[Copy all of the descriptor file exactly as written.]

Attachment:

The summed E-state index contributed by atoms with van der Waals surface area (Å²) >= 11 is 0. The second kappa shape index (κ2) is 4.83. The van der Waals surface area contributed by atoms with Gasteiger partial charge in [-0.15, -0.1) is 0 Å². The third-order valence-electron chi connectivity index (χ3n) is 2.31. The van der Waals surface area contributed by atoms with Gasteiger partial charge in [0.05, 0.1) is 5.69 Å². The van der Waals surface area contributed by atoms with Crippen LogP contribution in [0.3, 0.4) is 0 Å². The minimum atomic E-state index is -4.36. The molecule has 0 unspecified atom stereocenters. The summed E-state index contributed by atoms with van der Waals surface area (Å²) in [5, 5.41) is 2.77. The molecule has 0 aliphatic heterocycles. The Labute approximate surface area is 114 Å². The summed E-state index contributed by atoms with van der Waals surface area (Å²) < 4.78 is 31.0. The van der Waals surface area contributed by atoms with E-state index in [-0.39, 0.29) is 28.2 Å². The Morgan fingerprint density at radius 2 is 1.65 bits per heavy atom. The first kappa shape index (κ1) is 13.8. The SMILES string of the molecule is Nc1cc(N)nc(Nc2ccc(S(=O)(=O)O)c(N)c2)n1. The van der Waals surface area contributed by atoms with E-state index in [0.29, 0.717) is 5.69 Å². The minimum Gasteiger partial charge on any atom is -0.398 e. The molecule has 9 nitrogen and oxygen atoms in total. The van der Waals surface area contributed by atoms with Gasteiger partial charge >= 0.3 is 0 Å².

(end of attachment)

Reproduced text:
The summed E-state index contributed by atoms with van der Waals surface area (Å²) >= 11 is 0. The second kappa shape index (κ2) is 4.83. The van der Waals surface area contributed by atoms with Gasteiger partial charge in [-0.15, -0.1) is 0 Å². The third-order valence-electron chi connectivity index (χ3n) is 2.31. The van der Waals surface area contributed by atoms with Gasteiger partial charge in [0.05, 0.1) is 5.69 Å². The van der Waals surface area contributed by atoms with Crippen LogP contribution in [0.3, 0.4) is 0 Å². The minimum atomic E-state index is -4.36. The molecule has 0 unspecified atom stereocenters. The summed E-state index contributed by atoms with van der Waals surface area (Å²) in [5, 5.41) is 2.77. The molecule has 0 aliphatic heterocycles. The Labute approximate surface area is 114 Å². The summed E-state index contributed by atoms with van der Waals surface area (Å²) < 4.78 is 31.0. The van der Waals surface area contributed by atoms with E-state index in [-0.39, 0.29) is 28.2 Å². The Morgan fingerprint density at radius 2 is 1.65 bits per heavy atom. The first kappa shape index (κ1) is 13.8. The SMILES string of the molecule is Nc1cc(N)nc(Nc2ccc(S(=O)(=O)O)c(N)c2)n1. The van der Waals surface area contributed by atoms with E-state index in [0.29, 0.717) is 5.69 Å². The minimum Gasteiger partial charge on any atom is -0.398 e. The molecule has 9 nitrogen and oxygen atoms in total. The van der Waals surface area contributed by atoms with Gasteiger partial charge >= 0.3 is 0 Å².